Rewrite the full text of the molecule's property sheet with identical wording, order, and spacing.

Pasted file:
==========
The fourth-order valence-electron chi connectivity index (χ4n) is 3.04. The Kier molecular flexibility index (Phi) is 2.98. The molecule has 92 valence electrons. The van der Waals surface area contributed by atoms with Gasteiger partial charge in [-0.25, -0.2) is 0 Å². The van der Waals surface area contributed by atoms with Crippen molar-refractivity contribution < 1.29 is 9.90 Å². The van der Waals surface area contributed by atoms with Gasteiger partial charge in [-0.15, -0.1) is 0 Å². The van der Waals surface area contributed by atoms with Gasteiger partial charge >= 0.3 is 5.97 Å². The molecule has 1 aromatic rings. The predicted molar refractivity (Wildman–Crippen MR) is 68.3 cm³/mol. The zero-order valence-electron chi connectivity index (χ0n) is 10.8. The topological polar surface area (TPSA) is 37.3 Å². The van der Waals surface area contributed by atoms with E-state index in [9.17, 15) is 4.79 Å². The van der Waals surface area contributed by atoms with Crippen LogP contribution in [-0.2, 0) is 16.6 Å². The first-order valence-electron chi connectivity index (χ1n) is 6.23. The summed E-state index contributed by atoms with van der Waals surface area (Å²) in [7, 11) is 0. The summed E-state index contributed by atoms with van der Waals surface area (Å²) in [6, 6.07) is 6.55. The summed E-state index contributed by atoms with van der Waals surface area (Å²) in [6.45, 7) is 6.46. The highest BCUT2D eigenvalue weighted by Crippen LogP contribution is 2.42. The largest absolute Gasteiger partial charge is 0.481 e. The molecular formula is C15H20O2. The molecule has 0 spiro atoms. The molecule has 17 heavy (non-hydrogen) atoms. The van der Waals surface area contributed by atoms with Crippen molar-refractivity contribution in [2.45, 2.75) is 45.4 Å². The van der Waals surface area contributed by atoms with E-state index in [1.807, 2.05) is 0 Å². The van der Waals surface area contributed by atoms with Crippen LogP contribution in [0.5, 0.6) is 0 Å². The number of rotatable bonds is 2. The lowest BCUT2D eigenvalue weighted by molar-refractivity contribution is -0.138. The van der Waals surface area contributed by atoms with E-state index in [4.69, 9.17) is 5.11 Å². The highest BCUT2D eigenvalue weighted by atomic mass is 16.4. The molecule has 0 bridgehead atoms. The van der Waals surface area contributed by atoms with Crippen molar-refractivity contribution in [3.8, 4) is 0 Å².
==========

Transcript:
The fourth-order valence-electron chi connectivity index (χ4n) is 3.04. The Kier molecular flexibility index (Phi) is 2.98. The molecule has 92 valence electrons. The van der Waals surface area contributed by atoms with Gasteiger partial charge in [-0.25, -0.2) is 0 Å². The van der Waals surface area contributed by atoms with Crippen molar-refractivity contribution < 1.29 is 9.90 Å². The van der Waals surface area contributed by atoms with Gasteiger partial charge in [-0.15, -0.1) is 0 Å². The van der Waals surface area contributed by atoms with Gasteiger partial charge >= 0.3 is 5.97 Å². The molecule has 1 aromatic rings. The predicted molar refractivity (Wildman–Crippen MR) is 68.3 cm³/mol. The zero-order valence-electron chi connectivity index (χ0n) is 10.8. The topological polar surface area (TPSA) is 37.3 Å². The van der Waals surface area contributed by atoms with E-state index in [9.17, 15) is 4.79 Å². The van der Waals surface area contributed by atoms with Crippen LogP contribution in [-0.2, 0) is 16.6 Å². The first-order valence-electron chi connectivity index (χ1n) is 6.23. The summed E-state index contributed by atoms with van der Waals surface area (Å²) in [7, 11) is 0. The summed E-state index contributed by atoms with van der Waals surface area (Å²) in [6, 6.07) is 6.55. The summed E-state index contributed by atoms with van der Waals surface area (Å²) in [6.45, 7) is 6.46. The highest BCUT2D eigenvalue weighted by Crippen LogP contribution is 2.42. The largest absolute Gasteiger partial charge is 0.481 e. The molecular formula is C15H20O2. The molecule has 0 spiro atoms. The molecule has 17 heavy (non-hydrogen) atoms. The van der Waals surface area contributed by atoms with Crippen molar-refractivity contribution in [2.45, 2.75) is 45.4 Å². The van der Waals surface area contributed by atoms with E-state index in [1.807, 2.05) is 0 Å². The van der Waals surface area contributed by atoms with Crippen LogP contribution in [0.5, 0.6) is 0 Å². The number of rotatable bonds is 2. The lowest BCUT2D eigenvalue weighted by molar-refractivity contribution is -0.138. The van der Waals surface area contributed by atoms with E-state index in [4.69, 9.17) is 5.11 Å². The highest BCUT2D eigenvalue weighted by atomic mass is 16.4. The molecule has 0 bridgehead atoms. The van der Waals surface area contributed by atoms with Crippen molar-refractivity contribution in [3.8, 4) is 0 Å².